Black Friday protests draw hundreds, St. Paul police arrest 26


Police arrested 26 protesters on Snelling Avenue in St. Paul on Friday after hundreds marched for better wages for janitors and retail employees, reports the Pioneer Press.

The day's protest is one of several around the country where low-paid employees used Black Friday as a stage.

Minnesota Public Radio reports that hundreds of people marched down University Avenue in St. Paul's Midway neighborhood Friday to protest low pay for retail workers.

The demonstrators marched through the area, including the parking lot of the St. Paul Walmart store, in a demonstration calling for better worker wages and a hike in the state's minimum wage.

The rally stopped traffic on University Avenue and ended with a sit-in at the intersection of University and Snelling Avenues, according to MPR.

The Pioneer Press says St. Paul-based TakeAction Minnesota and the Service Employees International Union organized the St. Paul rally to call attention to the low wages large retailers pay workers, who claim it isn't enough to live on. There were several such protests around the United States Friday, including one with 10 arrests in Chicago.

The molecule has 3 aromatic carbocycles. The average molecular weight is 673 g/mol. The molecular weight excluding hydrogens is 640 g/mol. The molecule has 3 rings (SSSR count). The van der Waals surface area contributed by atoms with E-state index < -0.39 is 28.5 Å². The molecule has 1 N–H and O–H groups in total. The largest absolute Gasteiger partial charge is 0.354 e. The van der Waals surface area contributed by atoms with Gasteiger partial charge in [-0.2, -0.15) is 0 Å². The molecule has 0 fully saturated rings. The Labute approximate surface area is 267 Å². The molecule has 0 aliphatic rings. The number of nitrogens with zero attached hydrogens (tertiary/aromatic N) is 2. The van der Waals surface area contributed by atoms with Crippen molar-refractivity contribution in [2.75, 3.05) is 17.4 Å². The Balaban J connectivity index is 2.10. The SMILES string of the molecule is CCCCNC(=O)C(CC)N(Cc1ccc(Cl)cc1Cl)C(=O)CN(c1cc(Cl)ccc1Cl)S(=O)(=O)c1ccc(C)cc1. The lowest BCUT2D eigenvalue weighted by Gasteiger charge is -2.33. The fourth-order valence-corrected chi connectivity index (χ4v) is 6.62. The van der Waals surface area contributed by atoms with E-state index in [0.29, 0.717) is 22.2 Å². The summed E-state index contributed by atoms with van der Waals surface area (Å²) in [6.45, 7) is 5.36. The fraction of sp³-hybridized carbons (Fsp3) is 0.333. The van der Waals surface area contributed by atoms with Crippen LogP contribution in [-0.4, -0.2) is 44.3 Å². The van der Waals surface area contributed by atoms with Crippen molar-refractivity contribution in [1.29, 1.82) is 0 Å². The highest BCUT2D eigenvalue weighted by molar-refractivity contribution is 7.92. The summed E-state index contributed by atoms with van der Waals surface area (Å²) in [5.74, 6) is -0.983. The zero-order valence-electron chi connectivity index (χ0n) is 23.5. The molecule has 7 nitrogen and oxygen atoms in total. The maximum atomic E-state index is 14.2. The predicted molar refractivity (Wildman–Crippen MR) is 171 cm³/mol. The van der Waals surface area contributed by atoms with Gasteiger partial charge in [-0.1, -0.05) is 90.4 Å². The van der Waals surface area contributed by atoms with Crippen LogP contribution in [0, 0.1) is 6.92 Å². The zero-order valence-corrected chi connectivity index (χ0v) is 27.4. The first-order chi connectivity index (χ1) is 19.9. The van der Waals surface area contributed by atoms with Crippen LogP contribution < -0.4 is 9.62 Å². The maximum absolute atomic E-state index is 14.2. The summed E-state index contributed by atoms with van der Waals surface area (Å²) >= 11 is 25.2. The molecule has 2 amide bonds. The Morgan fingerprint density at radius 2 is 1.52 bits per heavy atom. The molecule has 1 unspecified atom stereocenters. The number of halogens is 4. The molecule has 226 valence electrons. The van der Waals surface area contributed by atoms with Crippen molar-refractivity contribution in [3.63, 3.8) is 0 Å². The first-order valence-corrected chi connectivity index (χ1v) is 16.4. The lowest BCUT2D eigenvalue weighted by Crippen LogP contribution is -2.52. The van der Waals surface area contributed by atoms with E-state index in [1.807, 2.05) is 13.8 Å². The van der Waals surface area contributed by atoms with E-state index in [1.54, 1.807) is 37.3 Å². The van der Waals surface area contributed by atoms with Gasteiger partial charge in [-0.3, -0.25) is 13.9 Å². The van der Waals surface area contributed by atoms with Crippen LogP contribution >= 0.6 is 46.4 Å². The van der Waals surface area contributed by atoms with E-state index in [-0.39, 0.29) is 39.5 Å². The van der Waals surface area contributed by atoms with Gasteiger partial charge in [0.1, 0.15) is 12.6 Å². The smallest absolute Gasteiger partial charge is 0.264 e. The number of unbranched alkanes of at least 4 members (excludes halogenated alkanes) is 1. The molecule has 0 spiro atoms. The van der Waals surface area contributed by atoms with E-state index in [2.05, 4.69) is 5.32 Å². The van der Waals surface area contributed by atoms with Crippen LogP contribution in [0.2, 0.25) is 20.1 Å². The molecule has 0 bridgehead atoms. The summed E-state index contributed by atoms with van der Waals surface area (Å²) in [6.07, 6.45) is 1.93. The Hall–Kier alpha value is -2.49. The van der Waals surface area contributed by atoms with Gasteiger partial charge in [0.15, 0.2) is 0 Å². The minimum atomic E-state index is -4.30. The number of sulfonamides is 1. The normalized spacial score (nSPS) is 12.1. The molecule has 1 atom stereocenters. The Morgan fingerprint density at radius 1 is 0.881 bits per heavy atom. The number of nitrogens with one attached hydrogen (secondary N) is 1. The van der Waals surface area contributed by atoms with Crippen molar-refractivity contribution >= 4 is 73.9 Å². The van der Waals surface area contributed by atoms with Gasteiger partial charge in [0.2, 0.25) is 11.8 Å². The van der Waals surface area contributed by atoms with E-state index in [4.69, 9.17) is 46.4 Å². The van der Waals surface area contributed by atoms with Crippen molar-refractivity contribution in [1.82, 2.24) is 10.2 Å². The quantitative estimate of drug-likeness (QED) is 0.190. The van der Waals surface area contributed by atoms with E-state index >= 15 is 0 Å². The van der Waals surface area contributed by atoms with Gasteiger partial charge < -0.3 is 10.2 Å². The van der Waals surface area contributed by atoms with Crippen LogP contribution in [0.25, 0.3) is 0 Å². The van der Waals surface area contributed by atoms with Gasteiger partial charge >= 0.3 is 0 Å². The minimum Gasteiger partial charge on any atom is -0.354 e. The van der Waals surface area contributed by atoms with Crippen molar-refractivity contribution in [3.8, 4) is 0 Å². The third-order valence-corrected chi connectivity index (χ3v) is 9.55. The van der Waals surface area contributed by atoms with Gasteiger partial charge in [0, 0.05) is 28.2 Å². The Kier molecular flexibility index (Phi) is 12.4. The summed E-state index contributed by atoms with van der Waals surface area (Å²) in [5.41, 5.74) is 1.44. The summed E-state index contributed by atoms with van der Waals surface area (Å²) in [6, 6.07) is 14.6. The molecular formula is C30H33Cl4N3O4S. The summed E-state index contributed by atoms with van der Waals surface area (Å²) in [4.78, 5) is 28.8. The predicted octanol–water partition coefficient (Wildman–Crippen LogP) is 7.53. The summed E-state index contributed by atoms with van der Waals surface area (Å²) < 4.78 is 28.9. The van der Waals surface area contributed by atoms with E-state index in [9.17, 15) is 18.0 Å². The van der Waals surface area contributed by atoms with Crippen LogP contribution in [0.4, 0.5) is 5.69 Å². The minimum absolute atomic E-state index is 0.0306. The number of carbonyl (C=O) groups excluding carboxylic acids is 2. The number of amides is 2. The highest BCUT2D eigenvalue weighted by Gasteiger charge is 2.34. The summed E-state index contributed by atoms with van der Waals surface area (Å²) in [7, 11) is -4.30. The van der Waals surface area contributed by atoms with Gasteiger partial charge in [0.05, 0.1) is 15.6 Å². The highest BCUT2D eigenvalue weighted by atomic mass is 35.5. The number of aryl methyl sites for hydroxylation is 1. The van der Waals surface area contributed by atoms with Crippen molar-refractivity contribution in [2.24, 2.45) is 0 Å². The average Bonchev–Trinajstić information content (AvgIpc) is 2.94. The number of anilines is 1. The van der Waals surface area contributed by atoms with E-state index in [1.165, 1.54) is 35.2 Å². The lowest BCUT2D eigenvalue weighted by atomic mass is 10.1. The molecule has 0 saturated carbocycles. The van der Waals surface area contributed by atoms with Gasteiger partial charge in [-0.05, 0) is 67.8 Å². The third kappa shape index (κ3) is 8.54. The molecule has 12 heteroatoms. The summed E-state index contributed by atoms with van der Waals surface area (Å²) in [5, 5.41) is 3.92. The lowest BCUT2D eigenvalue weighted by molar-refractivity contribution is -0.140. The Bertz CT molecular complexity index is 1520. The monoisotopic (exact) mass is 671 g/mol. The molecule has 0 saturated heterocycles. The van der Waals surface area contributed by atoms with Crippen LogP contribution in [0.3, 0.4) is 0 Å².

The St. Paul paper also notes that one by one, police read 26 protesters their rights and "arrested them without struggle as a crowd cheered."

WCCO reports that a number of contract cleaning workers walked off their jobs at big companies in the Twin Cities Friday, including the Target store in Apple Valley. The protest was organized by Centro de Trabajadores Unidos en la Lucha to protest low wages and harsh working conditions.

KARE 11 reports the protests are part of a strike by retail workers at Walmart in Brooklyn Center and by cleaners at the downtown Target.

"Despite the fact that there were over $20 billion in sales over the Black Friday weekend last year, many of the workers who help bring in these profits are forced to survive on poverty wages," organizers said in a statement. The statement said taxpayers have to subsidize low-wage workers through government assistance programs.

Nationally, CBS News said protests are underway at 1,500 Walmarts, including stores in Minneapolis. Activists want Walmart to pay a minimum annual salary of $25,000 and offer more full-time jobs.

Using the hashtag Make Holidays Happen and OurWalmart, activists are using social media to draw attention to the plight of low-wage workers across the country.

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